Four years ago, at a wedding in Spokane, Cathy Simon ’71 was seated across from a woman named Kay LeClair. Like Simon, LeClair was in her 60s. Unlike Simon, she had recently climbed to the 29,035-foot summit of Mount Everest.
It made Simon think, “I’m not done. I need to do something more.”
A sailor, she started exploring her options and lit upon the World Cruising Club’s World Atlantic Rally for Cruisers, a 26,000-mile circumnavigation of the earth. Speaking to her husband, Charles Simon ’89 MS, she said, “We’re going to need a new boat.”
This May, the couple sailed their 58-foot sailboat into Rodney Bay, St. Lucia, crossing their outgoing path of 15 months earlier and completing one of the most singular accomplishments on the planet.
“What were we going to do otherwise?” says Cathy, 67. “We needed to do something that was an equivalent to climbing Mount Everest. You realize you can do these things.”
The Simons first met in 1978 on a flight to Hawaii and first sailed on their return when Charles, the great-grandson of a ship owner, took them out on San Francisco Bay. She was a banker; he was busily running a software startup. To get him out of the office at least one day a week, she bought him a 33-foot Ranger 33. That led to a 46-foot Beneteau, which they twice cruised to Alaska.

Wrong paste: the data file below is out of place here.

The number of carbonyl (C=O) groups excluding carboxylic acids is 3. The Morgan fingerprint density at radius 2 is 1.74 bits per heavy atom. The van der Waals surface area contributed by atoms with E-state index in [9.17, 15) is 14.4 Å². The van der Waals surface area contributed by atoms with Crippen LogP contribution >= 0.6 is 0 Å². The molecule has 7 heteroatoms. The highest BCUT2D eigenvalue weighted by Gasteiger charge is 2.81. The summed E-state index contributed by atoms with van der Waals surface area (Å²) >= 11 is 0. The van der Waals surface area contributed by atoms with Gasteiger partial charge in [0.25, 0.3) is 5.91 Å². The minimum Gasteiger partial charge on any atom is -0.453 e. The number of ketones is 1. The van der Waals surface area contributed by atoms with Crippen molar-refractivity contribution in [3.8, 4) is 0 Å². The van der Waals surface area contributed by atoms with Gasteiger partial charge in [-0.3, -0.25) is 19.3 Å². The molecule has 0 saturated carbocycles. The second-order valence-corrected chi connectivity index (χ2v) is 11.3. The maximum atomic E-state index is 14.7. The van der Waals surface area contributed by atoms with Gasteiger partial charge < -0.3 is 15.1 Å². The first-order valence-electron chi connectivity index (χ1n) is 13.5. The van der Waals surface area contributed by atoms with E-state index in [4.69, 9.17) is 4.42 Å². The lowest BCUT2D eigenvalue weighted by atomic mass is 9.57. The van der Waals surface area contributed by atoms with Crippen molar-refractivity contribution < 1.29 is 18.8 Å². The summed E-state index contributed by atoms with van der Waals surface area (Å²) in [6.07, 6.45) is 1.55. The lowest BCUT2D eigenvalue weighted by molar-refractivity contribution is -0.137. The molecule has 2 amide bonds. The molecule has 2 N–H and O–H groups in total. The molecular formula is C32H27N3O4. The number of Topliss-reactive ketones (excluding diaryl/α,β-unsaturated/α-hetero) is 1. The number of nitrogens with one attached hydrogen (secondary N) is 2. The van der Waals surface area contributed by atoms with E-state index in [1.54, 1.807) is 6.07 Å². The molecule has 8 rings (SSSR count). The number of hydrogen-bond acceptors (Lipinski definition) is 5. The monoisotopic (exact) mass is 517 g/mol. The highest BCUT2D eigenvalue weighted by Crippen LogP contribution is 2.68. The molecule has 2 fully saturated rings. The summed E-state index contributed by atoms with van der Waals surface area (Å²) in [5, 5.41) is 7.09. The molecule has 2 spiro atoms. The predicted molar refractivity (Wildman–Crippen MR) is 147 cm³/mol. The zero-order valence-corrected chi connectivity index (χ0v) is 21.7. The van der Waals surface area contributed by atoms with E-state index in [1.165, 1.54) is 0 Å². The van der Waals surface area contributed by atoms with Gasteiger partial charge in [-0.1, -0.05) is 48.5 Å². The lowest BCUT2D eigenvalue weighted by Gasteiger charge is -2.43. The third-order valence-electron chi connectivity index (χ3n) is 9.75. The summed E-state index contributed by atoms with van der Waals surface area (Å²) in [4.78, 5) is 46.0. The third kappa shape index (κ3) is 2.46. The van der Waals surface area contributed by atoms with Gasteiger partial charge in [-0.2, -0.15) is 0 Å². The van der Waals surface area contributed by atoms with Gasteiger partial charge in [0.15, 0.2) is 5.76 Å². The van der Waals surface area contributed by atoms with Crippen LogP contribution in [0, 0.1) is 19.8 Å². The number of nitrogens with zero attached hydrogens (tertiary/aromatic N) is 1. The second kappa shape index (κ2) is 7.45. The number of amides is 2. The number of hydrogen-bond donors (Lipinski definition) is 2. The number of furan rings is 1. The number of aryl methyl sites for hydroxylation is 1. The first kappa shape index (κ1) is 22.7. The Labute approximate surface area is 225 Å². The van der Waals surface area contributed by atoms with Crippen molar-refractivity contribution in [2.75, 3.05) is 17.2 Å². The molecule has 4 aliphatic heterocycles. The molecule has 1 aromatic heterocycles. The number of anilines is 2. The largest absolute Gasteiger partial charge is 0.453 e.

For the circumnavigation, they bought a Taswell 58. After a trip to Nova Scotia, they filled 14 pages with things they wanted to change: adding solar panels that could run a fridge and autopilot, replacing sails, getting bigger anchors, replacing electronics.
“The hard part of the trip was getting the boat ready to go for a year and a half,” says Cathy. “Actually doing the trip seemed a lot easier.”
The history of circumnavigation would suggest the Simons were still in for an ordeal. Ferdinand Magellan, while often credited as the first to circle the world, actually died halfway around. Only 18 of the expedition’s 270 or so original crewmen made it. Joshua Slocum, the first to sail alone around the world from 1895 to 1898, contended with pirates and a four-day gale west of Cape Horn. In 1969, Robin Knox-Johnston became the first to sail non-stop around the world, competing in the Sunday Times Golden Globe race. Seven other competitors said uncle before finishing; one of them committed suicide.
The Simons had to tough it out through several stretches in which they took turns at six-hour watches. But their route through the Panama Canal and following the trade winds made for mostly smooth sailing, as did timing the journey to avoid stormy seasons. They hit squalls but never a storm, and some big but largely tolerable seas.
“Cathy and I have sailed a bunch and after a while you learn that it becomes really, really uncomfortable long before it gets dangerous,” says Charles. “It gets uncomfortable and then it gets really unpleasant and I don’t think we hit seriously unpleasant.”
“We could always have soup,” he adds.